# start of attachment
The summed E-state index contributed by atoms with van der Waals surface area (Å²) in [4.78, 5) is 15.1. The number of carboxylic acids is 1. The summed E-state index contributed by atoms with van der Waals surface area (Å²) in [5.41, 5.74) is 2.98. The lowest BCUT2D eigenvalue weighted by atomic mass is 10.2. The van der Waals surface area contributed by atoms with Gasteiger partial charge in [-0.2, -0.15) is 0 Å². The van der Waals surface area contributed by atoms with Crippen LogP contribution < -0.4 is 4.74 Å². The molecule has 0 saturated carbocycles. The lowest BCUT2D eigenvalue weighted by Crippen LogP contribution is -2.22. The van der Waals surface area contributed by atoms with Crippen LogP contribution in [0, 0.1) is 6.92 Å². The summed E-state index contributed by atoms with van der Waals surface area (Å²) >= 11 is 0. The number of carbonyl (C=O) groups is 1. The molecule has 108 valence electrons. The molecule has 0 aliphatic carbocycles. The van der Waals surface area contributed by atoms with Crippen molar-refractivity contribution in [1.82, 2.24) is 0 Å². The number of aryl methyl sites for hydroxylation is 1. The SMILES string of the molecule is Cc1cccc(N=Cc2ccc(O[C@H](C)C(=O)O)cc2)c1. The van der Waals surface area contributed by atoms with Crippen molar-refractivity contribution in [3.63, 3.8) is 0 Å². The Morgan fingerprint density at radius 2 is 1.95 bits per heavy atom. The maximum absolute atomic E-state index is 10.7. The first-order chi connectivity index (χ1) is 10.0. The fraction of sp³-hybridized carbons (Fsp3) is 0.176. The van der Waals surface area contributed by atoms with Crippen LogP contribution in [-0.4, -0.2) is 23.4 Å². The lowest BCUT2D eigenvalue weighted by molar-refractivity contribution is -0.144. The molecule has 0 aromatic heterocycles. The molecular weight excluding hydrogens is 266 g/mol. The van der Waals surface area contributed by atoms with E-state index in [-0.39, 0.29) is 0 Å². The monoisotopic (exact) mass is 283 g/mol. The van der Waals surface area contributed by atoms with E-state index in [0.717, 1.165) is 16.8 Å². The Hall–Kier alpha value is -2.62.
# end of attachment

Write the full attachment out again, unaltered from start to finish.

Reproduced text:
The summed E-state index contributed by atoms with van der Waals surface area (Å²) in [4.78, 5) is 15.1. The number of carboxylic acids is 1. The summed E-state index contributed by atoms with van der Waals surface area (Å²) in [5.41, 5.74) is 2.98. The lowest BCUT2D eigenvalue weighted by atomic mass is 10.2. The van der Waals surface area contributed by atoms with Gasteiger partial charge in [-0.2, -0.15) is 0 Å². The van der Waals surface area contributed by atoms with Crippen LogP contribution < -0.4 is 4.74 Å². The molecule has 0 saturated carbocycles. The lowest BCUT2D eigenvalue weighted by Crippen LogP contribution is -2.22. The van der Waals surface area contributed by atoms with Crippen LogP contribution in [0, 0.1) is 6.92 Å². The summed E-state index contributed by atoms with van der Waals surface area (Å²) >= 11 is 0. The number of carbonyl (C=O) groups is 1. The molecule has 108 valence electrons. The molecule has 0 aliphatic carbocycles. The van der Waals surface area contributed by atoms with Crippen molar-refractivity contribution in [1.82, 2.24) is 0 Å². The number of aryl methyl sites for hydroxylation is 1. The SMILES string of the molecule is Cc1cccc(N=Cc2ccc(O[C@H](C)C(=O)O)cc2)c1. The van der Waals surface area contributed by atoms with Crippen molar-refractivity contribution in [3.63, 3.8) is 0 Å². The Morgan fingerprint density at radius 2 is 1.95 bits per heavy atom. The maximum absolute atomic E-state index is 10.7. The first-order chi connectivity index (χ1) is 10.0. The fraction of sp³-hybridized carbons (Fsp3) is 0.176. The van der Waals surface area contributed by atoms with Crippen LogP contribution in [-0.4, -0.2) is 23.4 Å². The lowest BCUT2D eigenvalue weighted by molar-refractivity contribution is -0.144. The molecule has 0 aromatic heterocycles. The molecular weight excluding hydrogens is 266 g/mol. The van der Waals surface area contributed by atoms with E-state index in [-0.39, 0.29) is 0 Å². The monoisotopic (exact) mass is 283 g/mol. The van der Waals surface area contributed by atoms with E-state index in [0.717, 1.165) is 16.8 Å². The Hall–Kier alpha value is -2.62.